Developing a strategy is a mixture of science and art – analysing successes and failures from the past, and using intuition and creativity to generate new ideas for the future. It’s a mixture of responding to data and observations, identifying what you’d like to be doing, and making judgements about what you will focus on next.

September is a great time to do this. You’ve got eight months of information and activity behind you for the current year – enough to pick up on some key patterns – plus a good three months left to plan for next year.

Your team hold a lot of the knowledge and expertise that you can use to start developing your strategy, so bring them in at the start of the process. Not only is it a great opportunity for them to share what they know and learn from each other, but they will be much more motivated to engage in a strategy that they had a part in shaping. Take advantage of their refreshed mind-set after a bit of summer downtime, grab some post-it notes and pens, and set up camp in a room with high ceilings and natural light to get some big thinking going.

Here are some of the areas you can work on with your team to help explore your future direction. They combine ‘what you know’ with your aspirations of where you’d like to be heading:

  1. [REVIEW] What did we set out to do this year, and what have we achieved/not achieved? What are our big successes and failures? Did we meet our objectives and targets?
  1. [LESSONS LEARNED AND INSIGHTS] What have we learnt as a result of our activities this year? Are there any unexpected discoveries or anything we have confirmed? What are our customers and clients saying, and are there any common themes emerging? What else have we learnt about them through observation? What have we learnt about our own delivery, capabilities and resources?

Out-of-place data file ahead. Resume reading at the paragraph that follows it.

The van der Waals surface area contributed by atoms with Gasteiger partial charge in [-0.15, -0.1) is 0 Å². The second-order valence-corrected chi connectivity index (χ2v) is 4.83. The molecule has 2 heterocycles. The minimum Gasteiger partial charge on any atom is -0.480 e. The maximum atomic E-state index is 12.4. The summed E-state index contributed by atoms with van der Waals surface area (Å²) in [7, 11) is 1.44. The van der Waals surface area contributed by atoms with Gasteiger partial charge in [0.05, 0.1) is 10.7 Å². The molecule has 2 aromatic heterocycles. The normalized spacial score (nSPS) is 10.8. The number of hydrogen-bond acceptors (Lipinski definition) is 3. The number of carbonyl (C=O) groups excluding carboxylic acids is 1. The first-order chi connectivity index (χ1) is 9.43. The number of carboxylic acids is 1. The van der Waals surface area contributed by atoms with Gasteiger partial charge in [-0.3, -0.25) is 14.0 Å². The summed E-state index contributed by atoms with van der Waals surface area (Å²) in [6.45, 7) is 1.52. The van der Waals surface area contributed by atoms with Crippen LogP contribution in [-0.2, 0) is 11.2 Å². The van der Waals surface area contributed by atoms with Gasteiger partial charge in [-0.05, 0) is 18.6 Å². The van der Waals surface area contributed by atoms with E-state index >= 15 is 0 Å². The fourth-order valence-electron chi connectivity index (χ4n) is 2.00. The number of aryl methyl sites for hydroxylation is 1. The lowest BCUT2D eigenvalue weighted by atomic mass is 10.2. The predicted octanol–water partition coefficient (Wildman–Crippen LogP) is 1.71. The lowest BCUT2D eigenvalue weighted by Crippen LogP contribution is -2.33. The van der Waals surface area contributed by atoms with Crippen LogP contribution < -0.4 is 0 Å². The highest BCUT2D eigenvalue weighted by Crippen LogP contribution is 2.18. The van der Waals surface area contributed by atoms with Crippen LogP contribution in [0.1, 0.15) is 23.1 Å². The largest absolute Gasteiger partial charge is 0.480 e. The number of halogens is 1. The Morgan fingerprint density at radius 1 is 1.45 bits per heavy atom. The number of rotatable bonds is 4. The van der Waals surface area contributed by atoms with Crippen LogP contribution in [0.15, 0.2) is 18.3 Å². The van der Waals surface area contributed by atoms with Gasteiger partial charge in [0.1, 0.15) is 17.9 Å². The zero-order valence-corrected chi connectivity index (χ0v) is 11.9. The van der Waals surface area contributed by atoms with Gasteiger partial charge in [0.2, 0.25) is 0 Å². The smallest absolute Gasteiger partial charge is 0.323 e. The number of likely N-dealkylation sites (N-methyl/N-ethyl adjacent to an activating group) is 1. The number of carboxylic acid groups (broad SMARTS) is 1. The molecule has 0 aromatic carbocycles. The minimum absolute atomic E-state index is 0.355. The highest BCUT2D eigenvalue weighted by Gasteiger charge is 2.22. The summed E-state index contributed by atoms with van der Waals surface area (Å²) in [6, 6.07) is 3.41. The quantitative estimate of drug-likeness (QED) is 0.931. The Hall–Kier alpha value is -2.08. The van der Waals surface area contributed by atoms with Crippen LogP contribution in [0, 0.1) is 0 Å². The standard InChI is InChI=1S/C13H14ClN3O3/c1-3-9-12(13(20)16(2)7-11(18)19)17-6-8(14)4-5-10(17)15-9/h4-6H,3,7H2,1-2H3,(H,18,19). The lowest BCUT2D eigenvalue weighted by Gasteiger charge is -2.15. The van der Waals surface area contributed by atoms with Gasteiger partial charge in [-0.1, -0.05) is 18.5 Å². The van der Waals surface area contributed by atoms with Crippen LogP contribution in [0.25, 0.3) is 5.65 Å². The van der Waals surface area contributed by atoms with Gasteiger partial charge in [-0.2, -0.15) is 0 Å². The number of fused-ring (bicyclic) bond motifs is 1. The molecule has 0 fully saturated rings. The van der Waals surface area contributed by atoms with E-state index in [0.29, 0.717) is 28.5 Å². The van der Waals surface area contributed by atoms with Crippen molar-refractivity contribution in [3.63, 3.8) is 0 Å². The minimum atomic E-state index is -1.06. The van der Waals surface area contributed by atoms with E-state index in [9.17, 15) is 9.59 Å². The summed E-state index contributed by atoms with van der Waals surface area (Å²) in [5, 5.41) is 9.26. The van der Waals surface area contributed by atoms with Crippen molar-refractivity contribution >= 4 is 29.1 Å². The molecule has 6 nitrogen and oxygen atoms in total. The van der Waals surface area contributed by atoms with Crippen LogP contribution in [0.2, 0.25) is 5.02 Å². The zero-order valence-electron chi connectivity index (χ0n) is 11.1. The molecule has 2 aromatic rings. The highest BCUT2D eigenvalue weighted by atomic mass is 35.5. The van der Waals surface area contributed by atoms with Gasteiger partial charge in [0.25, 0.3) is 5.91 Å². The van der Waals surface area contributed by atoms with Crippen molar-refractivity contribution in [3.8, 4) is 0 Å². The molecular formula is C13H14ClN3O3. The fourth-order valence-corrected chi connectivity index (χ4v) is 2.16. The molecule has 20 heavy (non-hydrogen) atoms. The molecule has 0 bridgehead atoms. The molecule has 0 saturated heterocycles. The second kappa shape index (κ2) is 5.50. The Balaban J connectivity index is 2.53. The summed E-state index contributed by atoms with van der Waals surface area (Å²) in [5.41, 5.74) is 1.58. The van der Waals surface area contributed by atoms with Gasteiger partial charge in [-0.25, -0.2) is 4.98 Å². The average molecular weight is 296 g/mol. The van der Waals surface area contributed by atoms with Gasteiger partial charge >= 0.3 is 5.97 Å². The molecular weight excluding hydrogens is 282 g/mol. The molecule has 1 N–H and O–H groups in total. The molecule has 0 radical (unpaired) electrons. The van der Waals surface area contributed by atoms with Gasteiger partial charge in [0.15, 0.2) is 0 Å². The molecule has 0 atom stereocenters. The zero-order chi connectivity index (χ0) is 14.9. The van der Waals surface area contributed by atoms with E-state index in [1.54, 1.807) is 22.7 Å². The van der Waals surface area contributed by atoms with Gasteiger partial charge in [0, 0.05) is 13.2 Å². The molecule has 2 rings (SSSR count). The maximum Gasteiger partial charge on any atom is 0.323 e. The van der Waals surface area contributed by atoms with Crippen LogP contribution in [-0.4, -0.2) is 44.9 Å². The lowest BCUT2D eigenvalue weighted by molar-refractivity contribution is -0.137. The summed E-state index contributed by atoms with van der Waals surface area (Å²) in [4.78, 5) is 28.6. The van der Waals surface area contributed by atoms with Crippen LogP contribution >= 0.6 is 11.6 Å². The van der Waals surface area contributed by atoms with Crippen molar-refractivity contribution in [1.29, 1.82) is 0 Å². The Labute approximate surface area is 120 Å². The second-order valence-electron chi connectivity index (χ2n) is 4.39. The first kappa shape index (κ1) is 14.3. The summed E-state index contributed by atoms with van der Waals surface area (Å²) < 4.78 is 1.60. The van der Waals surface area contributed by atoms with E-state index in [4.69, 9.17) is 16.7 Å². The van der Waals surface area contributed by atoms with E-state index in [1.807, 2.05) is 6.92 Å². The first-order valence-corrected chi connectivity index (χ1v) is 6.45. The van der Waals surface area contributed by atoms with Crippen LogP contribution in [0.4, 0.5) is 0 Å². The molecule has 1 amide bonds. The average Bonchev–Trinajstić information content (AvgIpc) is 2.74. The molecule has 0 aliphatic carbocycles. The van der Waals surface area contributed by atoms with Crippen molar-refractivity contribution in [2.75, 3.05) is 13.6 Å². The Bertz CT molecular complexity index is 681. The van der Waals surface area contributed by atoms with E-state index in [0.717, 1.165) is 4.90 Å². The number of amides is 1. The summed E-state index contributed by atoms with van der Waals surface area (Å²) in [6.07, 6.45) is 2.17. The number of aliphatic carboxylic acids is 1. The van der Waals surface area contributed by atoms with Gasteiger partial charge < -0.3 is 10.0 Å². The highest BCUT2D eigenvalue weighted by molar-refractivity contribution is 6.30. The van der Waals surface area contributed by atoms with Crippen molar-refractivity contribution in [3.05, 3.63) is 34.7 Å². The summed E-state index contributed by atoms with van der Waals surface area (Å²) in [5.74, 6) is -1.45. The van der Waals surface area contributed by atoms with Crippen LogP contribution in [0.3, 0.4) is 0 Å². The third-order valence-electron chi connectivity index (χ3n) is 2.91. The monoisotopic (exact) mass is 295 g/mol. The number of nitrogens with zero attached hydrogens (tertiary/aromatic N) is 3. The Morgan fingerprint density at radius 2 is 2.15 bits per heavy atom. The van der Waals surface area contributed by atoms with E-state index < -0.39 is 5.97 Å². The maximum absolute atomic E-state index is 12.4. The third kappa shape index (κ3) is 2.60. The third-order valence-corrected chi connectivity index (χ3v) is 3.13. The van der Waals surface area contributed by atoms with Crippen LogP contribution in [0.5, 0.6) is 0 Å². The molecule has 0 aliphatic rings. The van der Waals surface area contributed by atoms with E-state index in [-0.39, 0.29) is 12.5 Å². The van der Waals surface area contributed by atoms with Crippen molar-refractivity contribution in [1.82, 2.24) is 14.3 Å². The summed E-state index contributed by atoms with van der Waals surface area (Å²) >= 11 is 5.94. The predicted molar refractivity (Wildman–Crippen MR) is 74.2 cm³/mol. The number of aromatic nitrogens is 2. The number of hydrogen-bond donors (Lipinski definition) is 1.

1. [TRENDS AND ENVIRONMENT] What is happening in the external environment that exists outside our team or company? Is there anything that we find interesting or that has caught our attention within or outside of our industry? What should be keeping a close eye on, and what should be learning more about?
  1. [WISHLIST] If we had unlimited time, budget and resources, what would we ideally be working on? What are we personally passionate about and what would we love the opportunity to pursue within our roles? Is there anything on our to-do lists that we never seem to get around to, but we think is important? What key projects have we put on the backburner?

You’ll need to think about how you’ll progress through these questions as a team (you’ll likely add your own questions too), and how the content generated from each area can be used to inform the other sections. Depending on your needs, you could run a full day off-site workshop to intensively immerse yourselves in the thinking, or run a series of smaller sessions to spend more time on each area and give your team time to reflect in between. Either way, use this guide for running a productive workshop to make sure you do the necessary preparation and facilitate it effectively for your strategy development process to move to the next stage.

Image credit: Luis Perez on Flickr